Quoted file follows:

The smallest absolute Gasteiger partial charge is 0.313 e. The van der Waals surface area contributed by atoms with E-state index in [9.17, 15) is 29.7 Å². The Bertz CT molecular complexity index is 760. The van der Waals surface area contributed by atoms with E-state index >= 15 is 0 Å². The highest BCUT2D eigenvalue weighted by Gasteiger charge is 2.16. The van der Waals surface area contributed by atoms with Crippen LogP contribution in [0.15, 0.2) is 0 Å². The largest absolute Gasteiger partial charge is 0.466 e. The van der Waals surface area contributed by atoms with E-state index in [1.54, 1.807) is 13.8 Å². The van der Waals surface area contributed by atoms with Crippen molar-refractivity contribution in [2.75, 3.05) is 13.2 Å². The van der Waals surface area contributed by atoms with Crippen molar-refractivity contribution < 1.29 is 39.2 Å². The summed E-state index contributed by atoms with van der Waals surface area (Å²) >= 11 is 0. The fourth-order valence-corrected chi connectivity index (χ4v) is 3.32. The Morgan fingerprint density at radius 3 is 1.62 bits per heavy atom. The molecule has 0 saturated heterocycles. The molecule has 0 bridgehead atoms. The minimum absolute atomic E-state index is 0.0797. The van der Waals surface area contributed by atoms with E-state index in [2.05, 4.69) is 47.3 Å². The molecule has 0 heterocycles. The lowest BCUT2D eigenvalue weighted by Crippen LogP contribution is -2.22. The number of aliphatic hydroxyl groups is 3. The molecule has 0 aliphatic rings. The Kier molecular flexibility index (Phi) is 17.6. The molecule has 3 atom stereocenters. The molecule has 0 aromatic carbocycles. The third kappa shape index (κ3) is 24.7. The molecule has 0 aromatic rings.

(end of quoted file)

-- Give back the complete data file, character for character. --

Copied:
The smallest absolute Gasteiger partial charge is 0.313 e. The van der Waals surface area contributed by atoms with E-state index in [9.17, 15) is 29.7 Å². The Bertz CT molecular complexity index is 760. The van der Waals surface area contributed by atoms with E-state index >= 15 is 0 Å². The highest BCUT2D eigenvalue weighted by Gasteiger charge is 2.16. The van der Waals surface area contributed by atoms with Crippen LogP contribution in [0.15, 0.2) is 0 Å². The largest absolute Gasteiger partial charge is 0.466 e. The van der Waals surface area contributed by atoms with E-state index in [1.54, 1.807) is 13.8 Å². The van der Waals surface area contributed by atoms with Crippen molar-refractivity contribution in [2.75, 3.05) is 13.2 Å². The van der Waals surface area contributed by atoms with Crippen molar-refractivity contribution < 1.29 is 39.2 Å². The summed E-state index contributed by atoms with van der Waals surface area (Å²) >= 11 is 0. The fourth-order valence-corrected chi connectivity index (χ4v) is 3.32. The Morgan fingerprint density at radius 3 is 1.62 bits per heavy atom. The molecule has 0 saturated heterocycles. The molecule has 0 bridgehead atoms. The minimum absolute atomic E-state index is 0.0797. The van der Waals surface area contributed by atoms with E-state index in [2.05, 4.69) is 47.3 Å². The molecule has 0 heterocycles. The lowest BCUT2D eigenvalue weighted by Crippen LogP contribution is -2.22. The number of aliphatic hydroxyl groups is 3. The molecule has 0 aliphatic rings. The Kier molecular flexibility index (Phi) is 17.6. The molecule has 3 atom stereocenters. The molecule has 0 aromatic carbocycles. The third kappa shape index (κ3) is 24.7. The molecule has 0 aromatic rings.